«DRUGS USED TO TREAT CONGESTIVE EART FAILURE (CHF)»
19. Two patients with multiple cardiovascular diseases are being treated long-term with digoxin, furosemide, triamterene, atorvastatin, and nitroglycerine.
One patient reports occasional nausea, vomiting, and anorexia, and a Cyellow-greenish tint” to white objects and bright lights. These signs and symptoms are most characteristic of toxicity due to which drug?
Another patient, treated with the same regimen, reports non-specific muscle aches and pains. Serum electrolyte profiles are normal. Muscle trauma has been ruled-out. Which drug is the most likely cause of the symptoms?
20. A 76-year-old woman with an 8-year history of CHF that has been well controlled with digoxin and furosemide develops recurrence of dyspnea on exertion. On physical examination, she has sinus tachycardia, rales at the base of both lungs, and 4 + pitting edema of the lower extremities. Which drug could be added to her therapeutic regimen?
21. Following a myocardial infarct, a 40-year-old male patient is being treated with a drug that affords prophylaxis against cardiac arrhythmias. He complains of dizziness and feelings of nausea but has not vomited. Sometimes he sees “double”, and bright lights bother him. EGG reveals prolongation of the QRS complex and increased QT interval. Which drug is most likely to be responsible for these effects?
22. A patient with hyperthyroidism develops a cardiac arrhythmia. What is the optimal treatment of the patient?
23. Following a myocardial infarction, a patient in the emergency room of a hospital develops ventricular tachycardia. What is the best drug to manage this situation?
24. A 36-year-old man is seen in the ED with tachycardia, a respiratory rate of 26 breaths per minute (BPM), and ECG evidence of an arrhythmia.
An intravenous bolus dose of an antiarrhythmic agent is administered, and within 30 s, he has a respiratory rate of 45 BPM and complains of a burning sensation in his chest. Which drug is most likely to have caused the adverse effect?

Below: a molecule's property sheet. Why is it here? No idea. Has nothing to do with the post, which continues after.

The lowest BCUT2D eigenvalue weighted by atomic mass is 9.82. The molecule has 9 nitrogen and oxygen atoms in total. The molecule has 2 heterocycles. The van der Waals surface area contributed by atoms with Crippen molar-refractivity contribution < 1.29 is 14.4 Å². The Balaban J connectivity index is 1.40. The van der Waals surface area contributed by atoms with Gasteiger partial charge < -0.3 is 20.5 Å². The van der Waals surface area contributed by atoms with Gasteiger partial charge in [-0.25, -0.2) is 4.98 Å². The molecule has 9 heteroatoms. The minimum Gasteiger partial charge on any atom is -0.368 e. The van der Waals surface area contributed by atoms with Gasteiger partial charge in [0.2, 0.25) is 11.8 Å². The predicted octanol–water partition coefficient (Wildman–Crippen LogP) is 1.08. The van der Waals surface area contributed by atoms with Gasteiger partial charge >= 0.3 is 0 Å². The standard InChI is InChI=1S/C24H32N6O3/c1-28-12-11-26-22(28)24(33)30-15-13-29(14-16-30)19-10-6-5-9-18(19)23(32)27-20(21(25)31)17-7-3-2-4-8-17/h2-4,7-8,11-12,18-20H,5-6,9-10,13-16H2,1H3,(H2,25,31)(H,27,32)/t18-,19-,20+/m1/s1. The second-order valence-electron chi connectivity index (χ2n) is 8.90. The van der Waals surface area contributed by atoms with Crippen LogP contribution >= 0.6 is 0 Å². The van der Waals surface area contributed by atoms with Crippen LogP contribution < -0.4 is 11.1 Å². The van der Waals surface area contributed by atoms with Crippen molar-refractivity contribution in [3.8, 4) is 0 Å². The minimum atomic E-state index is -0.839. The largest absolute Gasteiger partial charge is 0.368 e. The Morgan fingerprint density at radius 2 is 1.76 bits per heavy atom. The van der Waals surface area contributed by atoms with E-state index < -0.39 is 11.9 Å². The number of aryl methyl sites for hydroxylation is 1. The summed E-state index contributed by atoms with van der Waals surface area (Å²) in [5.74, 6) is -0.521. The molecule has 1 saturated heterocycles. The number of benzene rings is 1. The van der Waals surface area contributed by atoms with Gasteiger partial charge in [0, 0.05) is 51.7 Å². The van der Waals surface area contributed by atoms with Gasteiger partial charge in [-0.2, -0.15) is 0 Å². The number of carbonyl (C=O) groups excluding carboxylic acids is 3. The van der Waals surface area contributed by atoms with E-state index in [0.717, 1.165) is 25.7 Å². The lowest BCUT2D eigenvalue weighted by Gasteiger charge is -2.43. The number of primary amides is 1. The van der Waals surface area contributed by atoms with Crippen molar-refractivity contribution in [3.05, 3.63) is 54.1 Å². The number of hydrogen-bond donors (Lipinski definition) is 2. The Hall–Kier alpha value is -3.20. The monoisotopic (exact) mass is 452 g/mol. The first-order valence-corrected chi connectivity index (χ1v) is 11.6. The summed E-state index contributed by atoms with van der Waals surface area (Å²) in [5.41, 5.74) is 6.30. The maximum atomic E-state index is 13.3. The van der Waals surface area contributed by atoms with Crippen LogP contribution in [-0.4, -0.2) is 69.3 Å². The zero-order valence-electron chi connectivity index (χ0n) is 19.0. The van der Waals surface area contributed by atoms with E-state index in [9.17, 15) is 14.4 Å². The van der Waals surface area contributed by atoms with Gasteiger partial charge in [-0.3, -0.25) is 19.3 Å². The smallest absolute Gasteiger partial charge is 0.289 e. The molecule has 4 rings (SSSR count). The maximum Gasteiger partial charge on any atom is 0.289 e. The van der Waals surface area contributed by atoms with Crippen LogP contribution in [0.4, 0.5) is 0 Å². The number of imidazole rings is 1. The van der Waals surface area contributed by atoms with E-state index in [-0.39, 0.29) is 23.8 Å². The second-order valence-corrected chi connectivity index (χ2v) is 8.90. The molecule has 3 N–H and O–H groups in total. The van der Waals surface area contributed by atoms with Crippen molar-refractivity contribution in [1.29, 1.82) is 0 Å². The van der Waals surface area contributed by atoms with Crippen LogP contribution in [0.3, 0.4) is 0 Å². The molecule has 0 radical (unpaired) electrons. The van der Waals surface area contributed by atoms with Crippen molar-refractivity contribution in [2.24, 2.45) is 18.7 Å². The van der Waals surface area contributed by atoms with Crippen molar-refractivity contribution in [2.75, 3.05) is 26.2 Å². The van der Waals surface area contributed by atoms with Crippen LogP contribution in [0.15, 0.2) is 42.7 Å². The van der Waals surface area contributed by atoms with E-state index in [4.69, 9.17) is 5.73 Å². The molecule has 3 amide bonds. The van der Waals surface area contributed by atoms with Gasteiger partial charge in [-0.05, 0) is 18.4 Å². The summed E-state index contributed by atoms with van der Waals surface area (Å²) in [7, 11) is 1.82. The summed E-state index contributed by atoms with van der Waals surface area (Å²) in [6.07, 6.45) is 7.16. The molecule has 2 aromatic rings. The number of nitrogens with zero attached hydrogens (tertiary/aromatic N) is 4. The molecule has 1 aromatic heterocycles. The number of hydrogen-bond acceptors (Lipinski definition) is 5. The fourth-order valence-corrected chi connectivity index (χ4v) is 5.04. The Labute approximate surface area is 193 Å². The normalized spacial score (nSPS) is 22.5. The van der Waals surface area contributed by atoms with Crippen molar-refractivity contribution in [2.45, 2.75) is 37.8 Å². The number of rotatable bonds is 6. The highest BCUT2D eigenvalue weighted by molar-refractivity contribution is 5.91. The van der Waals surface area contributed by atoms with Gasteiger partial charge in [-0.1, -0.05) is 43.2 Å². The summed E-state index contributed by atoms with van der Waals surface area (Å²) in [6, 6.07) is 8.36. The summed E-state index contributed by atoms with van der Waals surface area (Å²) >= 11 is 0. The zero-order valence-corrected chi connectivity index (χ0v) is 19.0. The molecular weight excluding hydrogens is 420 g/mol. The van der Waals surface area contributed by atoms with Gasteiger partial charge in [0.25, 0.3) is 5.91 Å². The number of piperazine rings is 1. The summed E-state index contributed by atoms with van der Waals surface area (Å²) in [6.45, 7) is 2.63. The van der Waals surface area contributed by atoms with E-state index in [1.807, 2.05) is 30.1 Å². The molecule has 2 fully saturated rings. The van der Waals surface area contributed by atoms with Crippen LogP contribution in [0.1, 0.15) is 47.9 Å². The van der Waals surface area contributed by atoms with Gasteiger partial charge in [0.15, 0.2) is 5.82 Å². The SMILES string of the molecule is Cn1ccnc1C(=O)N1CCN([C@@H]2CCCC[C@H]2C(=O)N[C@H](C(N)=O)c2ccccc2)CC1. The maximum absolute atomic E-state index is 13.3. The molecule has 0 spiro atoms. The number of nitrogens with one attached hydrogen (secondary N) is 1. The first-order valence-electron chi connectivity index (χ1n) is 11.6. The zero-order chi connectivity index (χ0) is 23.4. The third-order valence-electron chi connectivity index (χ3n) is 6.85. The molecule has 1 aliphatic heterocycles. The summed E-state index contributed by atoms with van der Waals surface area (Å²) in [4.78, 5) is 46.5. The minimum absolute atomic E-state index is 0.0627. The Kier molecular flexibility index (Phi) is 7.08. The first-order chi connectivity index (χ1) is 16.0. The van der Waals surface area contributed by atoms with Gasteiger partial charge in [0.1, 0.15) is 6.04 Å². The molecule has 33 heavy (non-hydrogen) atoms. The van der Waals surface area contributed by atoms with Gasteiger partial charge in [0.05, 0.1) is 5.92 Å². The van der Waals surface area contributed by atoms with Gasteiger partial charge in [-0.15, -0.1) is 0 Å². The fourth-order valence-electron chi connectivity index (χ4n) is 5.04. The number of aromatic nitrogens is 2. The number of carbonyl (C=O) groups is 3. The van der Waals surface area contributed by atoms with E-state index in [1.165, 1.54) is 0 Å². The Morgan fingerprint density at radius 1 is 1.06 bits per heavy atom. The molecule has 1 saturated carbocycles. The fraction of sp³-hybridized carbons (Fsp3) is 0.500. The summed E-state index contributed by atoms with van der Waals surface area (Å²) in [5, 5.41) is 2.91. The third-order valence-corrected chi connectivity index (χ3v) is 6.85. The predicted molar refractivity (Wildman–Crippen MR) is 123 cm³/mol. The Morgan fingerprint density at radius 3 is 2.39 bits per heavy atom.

25. A 45-year-old man asks his physician for a prescription for sildenafil to improve his sexual performance. Because of risks from a serious drug interaction, this drug should not be prescribed, and the patient should be urged not to try to obtain it from other sources, if he is also taking which drug?
26. A 60-year-old man is brought to A&E with central crushing chest pain. He has been in pain for several hours and it was not relieved by nitroglycerin. The man was feeling nauseous and was very anxious. His blood pressure was 140/75. An ECG revealed ST segment elevation, pathological Q waves and inversion of the T wave in leads II, III and aVF. A diagnosis of acute inferior myocardial infarction (MI) was made.
(a) What drugs should be administered immediately to this patient?
(b) What contraindications should you consider?
(c) What drugs would you prescribe for this patient to take long-term when he returns home?
27. A 54-year-old male patient with hypertension has been treated with a thiazide and clonidine for several years, with repeated BP measurements close to 140/90 and no significant side effects, except a decreased sexual interest. In your office, he complains of palpitations, and now his pulse is 100/min with BP of 165/118 both sitting and standing. He has not gained weight but admits to mild anxiety over his marital relationship. What is the most likely cause of his current problem?
28. Which one of the following is the most appropriate drug to use for the patient described in parentheses?
A. Captopril (60-year-old woman with diabetic nephropathy)
B. Nitroprusside (50-year-old man with BP of 140/95)
C. Losartan (29-year-old pregnant woman)
D. Propranolol (40-year-old patient with peripheral vascular disease)
E. Reserpine (37-year-old patient with pheochromocytoma)
29. A 90-year-old male patient with HTN is being treated with furosemide, lisinopril, and spironolactone. Because of a fainting spell, he is brought to the ER, where his BP supine is 105/60, falling to 65/42 when he is asked to sit up. What is the most reasonable case?
30. A 52-year-old woman with essential hypertension, hypercholesterolemia, and chronic-stable angina develops constipation. It is attributed to one of her medications. Which was the most likely cause?
31. A 50-year-old man with a 2-year history of essential hypertension well controlled on hydrochlorothiazide is found on a recent physical examination to have a blood pressure of 160/105 mmHg. The hydrochlorothiazide is substituted with another agent. Two weeks later, he returns for follow-up complaining of a loss of taste. Which drug is most likely to have caused the adverse effect?
32. Your patient has severe (Stage 4) hypertension that is being controlled with a combination of hydralazine, furosemide, and carvedilol. He also has had bouts of atrial fibrillation that are being managed long term with quinidine and warfarin for prophylaxis of thromboembolism. The patient presents with fever, chills, arthralgia, and a purplish discoloration on the face. The diagnosis is a drug-induced lupus-like syndrome. Which drug in the regimen noted above is most likely to have accounted for this finding?